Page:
Black Talk at Winda Film Festival

Big ups to Winda’s Artistic Director Pauline Clague for facilitating such an invigorating and engaging panel over the weekend at the Winda Film Festival. The discussion, centred on  indigenous film festivals within the wider film industry, took us on an adventure from behind the camera to game changing communication that indigenous peoples around the world have stamped into our DNA. The longest running Indigenous Film Festival ImagiNATIVE has seen the expotential growth in the number of film submissions to their festival such is the growth in popularity of the festival over the last 18 years. ImagiNATIVE Artistic Director Jason Ryle was unapologetic about the fact many films would not qualify as being indigenous even though the content may be based on an indigenous theme.


As a newbie to the Indigeneous Film Festival scene it was clear that revolutionary films such as Barry Barclay’s Ngati and Lee Tamahori’s Once Were Warriors among others are winning the battle over mainstream media duplicating the Hollywood model for guaranteed financial returns. A current example of this is cashing in on Taika Waititi’s expertise as an indigenous story teller producing Thor. The next dilemma, one panel member quipped, is to find a way that Thor can be classified as an indigenous story so it can play at one of our festivals.


By telling our own stories our own way indigenous film makers have taken a greater control their own destinies and the shape of the story being told. A few frontiers remain with distribution channels like Disney making sterotypical Moana type films still appealing to the mass market. Similarly, while Mahana played at the opening of Winda, it couldn’t be secured for ImagiNATIVE given the distribution rights.


Maoriland’s Libby Hakaraia mused about how Maori can view their own films at any one of the thousand marae scattered around Aotearoa. Libby’s disruptive thinking was right on the money, the Maori economy is a billion-dollar business and needs to fund Maori initiatives that have traditionally been part of our DNA, one of those is storytelling.


The effervescent Andre Morriseau from Canadian Council for Aboriginal was obviously passionate about the business of digital communication. He revealed how technology allowed him to forge a pathway into the broadcasting industry via radio having gone out and recorded interviews and captured events wherever he had the opportunity to. Jason echoed that no matter what the field, experience in just getting out and doing it was critical. Pauline explained that utilizing technological platforms such Indigitube are taking the place of the traditional delivery methods that only teach us to fall into line with current economic models arranged for profit.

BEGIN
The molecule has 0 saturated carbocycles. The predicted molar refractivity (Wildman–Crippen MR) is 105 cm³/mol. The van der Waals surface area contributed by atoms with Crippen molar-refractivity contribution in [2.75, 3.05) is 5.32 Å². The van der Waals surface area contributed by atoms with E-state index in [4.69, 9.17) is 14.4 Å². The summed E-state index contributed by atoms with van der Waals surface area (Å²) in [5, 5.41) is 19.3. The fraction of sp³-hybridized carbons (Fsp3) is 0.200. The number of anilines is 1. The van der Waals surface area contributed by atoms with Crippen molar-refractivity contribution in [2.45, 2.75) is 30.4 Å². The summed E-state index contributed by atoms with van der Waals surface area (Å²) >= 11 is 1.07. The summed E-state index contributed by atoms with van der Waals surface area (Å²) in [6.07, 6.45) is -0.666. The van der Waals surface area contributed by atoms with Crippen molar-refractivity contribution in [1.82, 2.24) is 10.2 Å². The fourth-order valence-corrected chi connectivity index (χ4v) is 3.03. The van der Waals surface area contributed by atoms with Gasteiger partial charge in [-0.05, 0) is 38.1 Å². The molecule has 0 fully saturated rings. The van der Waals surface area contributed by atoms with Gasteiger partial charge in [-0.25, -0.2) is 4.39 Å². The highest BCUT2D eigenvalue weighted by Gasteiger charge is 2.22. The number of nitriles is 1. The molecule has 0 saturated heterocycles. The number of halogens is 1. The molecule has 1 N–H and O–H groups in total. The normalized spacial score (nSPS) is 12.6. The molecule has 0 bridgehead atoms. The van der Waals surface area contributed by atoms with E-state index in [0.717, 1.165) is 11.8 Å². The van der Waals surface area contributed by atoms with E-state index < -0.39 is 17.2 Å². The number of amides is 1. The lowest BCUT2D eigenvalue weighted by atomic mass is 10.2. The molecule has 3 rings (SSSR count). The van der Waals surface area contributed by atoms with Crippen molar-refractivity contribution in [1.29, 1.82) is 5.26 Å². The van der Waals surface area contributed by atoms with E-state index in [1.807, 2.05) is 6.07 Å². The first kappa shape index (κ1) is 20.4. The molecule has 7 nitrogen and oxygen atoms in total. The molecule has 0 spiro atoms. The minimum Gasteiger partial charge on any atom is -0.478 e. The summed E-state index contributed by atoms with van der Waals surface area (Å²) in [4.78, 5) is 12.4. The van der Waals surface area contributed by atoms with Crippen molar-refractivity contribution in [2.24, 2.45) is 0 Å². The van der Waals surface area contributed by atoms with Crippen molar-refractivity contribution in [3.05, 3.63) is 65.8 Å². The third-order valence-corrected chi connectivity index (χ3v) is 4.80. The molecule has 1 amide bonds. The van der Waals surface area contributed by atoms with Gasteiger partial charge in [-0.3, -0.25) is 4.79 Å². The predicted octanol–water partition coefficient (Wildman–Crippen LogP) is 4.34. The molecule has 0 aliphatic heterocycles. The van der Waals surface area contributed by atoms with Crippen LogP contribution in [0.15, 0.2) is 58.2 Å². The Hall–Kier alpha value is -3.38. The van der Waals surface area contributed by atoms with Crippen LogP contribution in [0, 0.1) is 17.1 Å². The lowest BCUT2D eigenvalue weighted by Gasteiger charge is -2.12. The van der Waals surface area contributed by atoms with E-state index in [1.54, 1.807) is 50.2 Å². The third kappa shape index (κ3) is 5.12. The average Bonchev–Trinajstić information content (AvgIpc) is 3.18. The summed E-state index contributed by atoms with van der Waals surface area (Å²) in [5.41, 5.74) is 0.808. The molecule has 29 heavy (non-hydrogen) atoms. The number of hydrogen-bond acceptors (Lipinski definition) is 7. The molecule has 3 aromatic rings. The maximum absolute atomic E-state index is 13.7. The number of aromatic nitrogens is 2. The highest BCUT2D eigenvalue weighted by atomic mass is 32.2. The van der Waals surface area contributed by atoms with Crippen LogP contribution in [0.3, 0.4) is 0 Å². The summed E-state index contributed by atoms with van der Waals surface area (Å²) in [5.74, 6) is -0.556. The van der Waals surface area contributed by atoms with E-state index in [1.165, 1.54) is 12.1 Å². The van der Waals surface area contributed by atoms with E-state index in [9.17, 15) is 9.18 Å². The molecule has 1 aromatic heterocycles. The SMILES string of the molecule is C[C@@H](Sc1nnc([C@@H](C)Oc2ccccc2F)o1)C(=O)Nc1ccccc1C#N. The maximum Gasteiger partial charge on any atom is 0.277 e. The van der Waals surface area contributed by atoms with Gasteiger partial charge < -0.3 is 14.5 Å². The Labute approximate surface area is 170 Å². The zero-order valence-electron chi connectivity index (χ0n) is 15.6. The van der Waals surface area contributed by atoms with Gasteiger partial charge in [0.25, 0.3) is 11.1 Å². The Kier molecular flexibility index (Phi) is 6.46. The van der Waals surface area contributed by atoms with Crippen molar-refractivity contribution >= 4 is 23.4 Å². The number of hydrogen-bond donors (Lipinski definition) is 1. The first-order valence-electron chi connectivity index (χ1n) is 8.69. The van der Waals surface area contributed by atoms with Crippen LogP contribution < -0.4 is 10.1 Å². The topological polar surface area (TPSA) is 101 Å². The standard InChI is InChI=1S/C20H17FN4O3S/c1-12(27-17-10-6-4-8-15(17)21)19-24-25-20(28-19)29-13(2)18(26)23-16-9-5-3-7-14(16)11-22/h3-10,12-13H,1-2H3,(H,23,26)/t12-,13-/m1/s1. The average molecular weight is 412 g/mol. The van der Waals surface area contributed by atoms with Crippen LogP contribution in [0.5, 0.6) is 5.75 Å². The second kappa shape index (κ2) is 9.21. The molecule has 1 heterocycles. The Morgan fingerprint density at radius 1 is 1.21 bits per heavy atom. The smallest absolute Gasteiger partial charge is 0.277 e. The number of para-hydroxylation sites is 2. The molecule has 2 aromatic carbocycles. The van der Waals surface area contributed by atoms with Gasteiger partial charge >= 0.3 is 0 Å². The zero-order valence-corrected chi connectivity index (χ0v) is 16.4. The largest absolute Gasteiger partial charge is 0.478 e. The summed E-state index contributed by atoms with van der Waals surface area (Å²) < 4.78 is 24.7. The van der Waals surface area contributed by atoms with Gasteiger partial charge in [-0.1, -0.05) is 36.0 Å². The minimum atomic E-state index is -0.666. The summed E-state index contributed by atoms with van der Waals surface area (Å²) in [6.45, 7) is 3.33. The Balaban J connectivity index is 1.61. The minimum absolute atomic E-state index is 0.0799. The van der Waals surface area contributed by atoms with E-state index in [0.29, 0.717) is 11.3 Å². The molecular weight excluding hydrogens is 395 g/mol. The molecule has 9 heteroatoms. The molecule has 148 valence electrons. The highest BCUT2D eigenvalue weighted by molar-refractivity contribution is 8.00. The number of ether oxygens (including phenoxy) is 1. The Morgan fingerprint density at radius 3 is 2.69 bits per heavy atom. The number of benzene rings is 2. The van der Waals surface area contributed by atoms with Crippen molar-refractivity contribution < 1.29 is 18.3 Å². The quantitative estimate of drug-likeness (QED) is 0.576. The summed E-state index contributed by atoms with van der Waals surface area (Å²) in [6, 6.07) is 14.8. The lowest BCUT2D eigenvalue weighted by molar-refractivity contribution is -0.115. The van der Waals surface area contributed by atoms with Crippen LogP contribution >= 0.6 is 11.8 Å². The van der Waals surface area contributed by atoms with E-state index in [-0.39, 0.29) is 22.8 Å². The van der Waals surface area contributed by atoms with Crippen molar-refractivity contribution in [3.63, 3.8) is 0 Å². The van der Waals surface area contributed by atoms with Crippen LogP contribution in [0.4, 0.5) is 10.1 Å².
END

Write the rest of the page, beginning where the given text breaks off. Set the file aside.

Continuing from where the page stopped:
Tainui Stephens talked about the planet being saved by the indigenous. He’s right, if all indigenous peoples were to manage their own environments using the sustainable methods and ideology passed down by our ancestors then, we would save the planet – with no thanks from the likes of Trumps, Keys and Turnbulls of this world. Instead of colonization there should have been a process of harmonization. Where the tuakana/teina, tangata whenua/manuhiri concepts were recognized for their values and utilized accordingly. I enjoyed Tainui’s view that whether it be print, news, short or feature films they’re all telling stories in the end. I think that it is up to each individual to decide what form of communication is true to their eyes, ears, hearts and minds and not have some mainstream Rupert Murdoch force feed Disney structured stories en mass through every available orifice. Thanks to indigenous festivals around the world ImagiNATIVE, Maoriland, Wairoa Maori Film Festival, our very own Aotearoa Maori Film Festival and now, the Winda Film Festival, indigenous story telling is well and truly alive.


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